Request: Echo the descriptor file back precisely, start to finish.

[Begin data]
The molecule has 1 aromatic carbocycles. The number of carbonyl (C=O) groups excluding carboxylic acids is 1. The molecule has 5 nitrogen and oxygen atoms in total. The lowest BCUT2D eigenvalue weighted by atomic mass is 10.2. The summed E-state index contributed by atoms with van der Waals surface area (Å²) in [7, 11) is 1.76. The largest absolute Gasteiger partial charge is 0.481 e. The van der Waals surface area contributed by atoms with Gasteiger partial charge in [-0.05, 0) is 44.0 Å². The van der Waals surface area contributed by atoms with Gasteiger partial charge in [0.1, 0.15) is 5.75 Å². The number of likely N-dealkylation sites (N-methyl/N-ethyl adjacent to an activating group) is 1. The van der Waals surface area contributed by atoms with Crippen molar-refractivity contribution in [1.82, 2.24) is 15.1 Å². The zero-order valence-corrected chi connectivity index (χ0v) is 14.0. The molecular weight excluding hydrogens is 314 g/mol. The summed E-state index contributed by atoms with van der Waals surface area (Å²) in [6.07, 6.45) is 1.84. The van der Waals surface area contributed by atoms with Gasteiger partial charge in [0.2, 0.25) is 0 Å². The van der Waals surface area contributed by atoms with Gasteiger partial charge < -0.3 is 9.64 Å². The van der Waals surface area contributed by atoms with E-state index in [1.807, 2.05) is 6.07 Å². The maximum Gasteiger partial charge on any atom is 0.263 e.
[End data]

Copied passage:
The molecule has 1 aromatic carbocycles. The number of carbonyl (C=O) groups excluding carboxylic acids is 1. The molecule has 5 nitrogen and oxygen atoms in total. The lowest BCUT2D eigenvalue weighted by atomic mass is 10.2. The summed E-state index contributed by atoms with van der Waals surface area (Å²) in [7, 11) is 1.76. The largest absolute Gasteiger partial charge is 0.481 e. The van der Waals surface area contributed by atoms with Gasteiger partial charge in [-0.05, 0) is 44.0 Å². The van der Waals surface area contributed by atoms with Gasteiger partial charge in [0.1, 0.15) is 5.75 Å². The number of likely N-dealkylation sites (N-methyl/N-ethyl adjacent to an activating group) is 1. The van der Waals surface area contributed by atoms with Crippen molar-refractivity contribution in [1.82, 2.24) is 15.1 Å². The zero-order valence-corrected chi connectivity index (χ0v) is 14.0. The molecular weight excluding hydrogens is 314 g/mol. The summed E-state index contributed by atoms with van der Waals surface area (Å²) in [6.07, 6.45) is 1.84. The van der Waals surface area contributed by atoms with Gasteiger partial charge in [0.2, 0.25) is 0 Å². The van der Waals surface area contributed by atoms with Gasteiger partial charge < -0.3 is 9.64 Å². The van der Waals surface area contributed by atoms with E-state index in [1.807, 2.05) is 6.07 Å². The maximum Gasteiger partial charge on any atom is 0.263 e.